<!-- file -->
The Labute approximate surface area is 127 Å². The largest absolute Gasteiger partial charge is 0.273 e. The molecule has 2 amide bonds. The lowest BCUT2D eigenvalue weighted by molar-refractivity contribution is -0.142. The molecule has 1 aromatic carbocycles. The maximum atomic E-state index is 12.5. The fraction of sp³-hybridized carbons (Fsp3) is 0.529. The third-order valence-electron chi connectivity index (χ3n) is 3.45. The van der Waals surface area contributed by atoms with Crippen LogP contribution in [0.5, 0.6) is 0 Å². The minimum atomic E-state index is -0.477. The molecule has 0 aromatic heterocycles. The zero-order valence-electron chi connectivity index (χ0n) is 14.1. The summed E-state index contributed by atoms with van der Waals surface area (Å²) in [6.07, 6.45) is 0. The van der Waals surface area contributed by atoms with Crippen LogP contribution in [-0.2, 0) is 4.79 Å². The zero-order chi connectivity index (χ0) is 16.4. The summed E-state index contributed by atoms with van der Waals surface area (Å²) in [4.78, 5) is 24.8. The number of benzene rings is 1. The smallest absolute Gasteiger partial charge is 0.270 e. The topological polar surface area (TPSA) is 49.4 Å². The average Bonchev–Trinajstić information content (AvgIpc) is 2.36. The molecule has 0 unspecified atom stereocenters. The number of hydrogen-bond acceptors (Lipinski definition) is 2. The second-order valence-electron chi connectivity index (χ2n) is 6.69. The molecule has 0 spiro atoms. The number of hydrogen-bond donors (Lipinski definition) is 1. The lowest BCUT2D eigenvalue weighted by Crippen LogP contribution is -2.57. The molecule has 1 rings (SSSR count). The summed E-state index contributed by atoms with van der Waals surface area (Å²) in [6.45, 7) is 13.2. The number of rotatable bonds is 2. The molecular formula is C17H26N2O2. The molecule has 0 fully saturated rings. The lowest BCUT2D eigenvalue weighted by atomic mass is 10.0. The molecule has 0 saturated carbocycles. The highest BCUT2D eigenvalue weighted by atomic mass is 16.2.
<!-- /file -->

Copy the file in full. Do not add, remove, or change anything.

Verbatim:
The Labute approximate surface area is 127 Å². The largest absolute Gasteiger partial charge is 0.273 e. The molecule has 2 amide bonds. The lowest BCUT2D eigenvalue weighted by molar-refractivity contribution is -0.142. The molecule has 1 aromatic carbocycles. The maximum atomic E-state index is 12.5. The fraction of sp³-hybridized carbons (Fsp3) is 0.529. The third-order valence-electron chi connectivity index (χ3n) is 3.45. The van der Waals surface area contributed by atoms with Crippen LogP contribution in [0.5, 0.6) is 0 Å². The minimum atomic E-state index is -0.477. The molecule has 0 aromatic heterocycles. The zero-order valence-electron chi connectivity index (χ0n) is 14.1. The summed E-state index contributed by atoms with van der Waals surface area (Å²) in [6.07, 6.45) is 0. The van der Waals surface area contributed by atoms with Crippen LogP contribution in [-0.2, 0) is 4.79 Å². The zero-order chi connectivity index (χ0) is 16.4. The summed E-state index contributed by atoms with van der Waals surface area (Å²) in [4.78, 5) is 24.8. The number of benzene rings is 1. The smallest absolute Gasteiger partial charge is 0.270 e. The topological polar surface area (TPSA) is 49.4 Å². The average Bonchev–Trinajstić information content (AvgIpc) is 2.36. The molecule has 0 unspecified atom stereocenters. The number of hydrogen-bond acceptors (Lipinski definition) is 2. The second-order valence-electron chi connectivity index (χ2n) is 6.69. The molecule has 0 spiro atoms. The number of hydrogen-bond donors (Lipinski definition) is 1. The lowest BCUT2D eigenvalue weighted by Crippen LogP contribution is -2.57. The molecule has 1 rings (SSSR count). The summed E-state index contributed by atoms with van der Waals surface area (Å²) in [6.45, 7) is 13.2. The number of rotatable bonds is 2. The molecular formula is C17H26N2O2. The molecule has 0 fully saturated rings. The lowest BCUT2D eigenvalue weighted by atomic mass is 10.0. The molecule has 0 saturated carbocycles. The highest BCUT2D eigenvalue weighted by atomic mass is 16.2.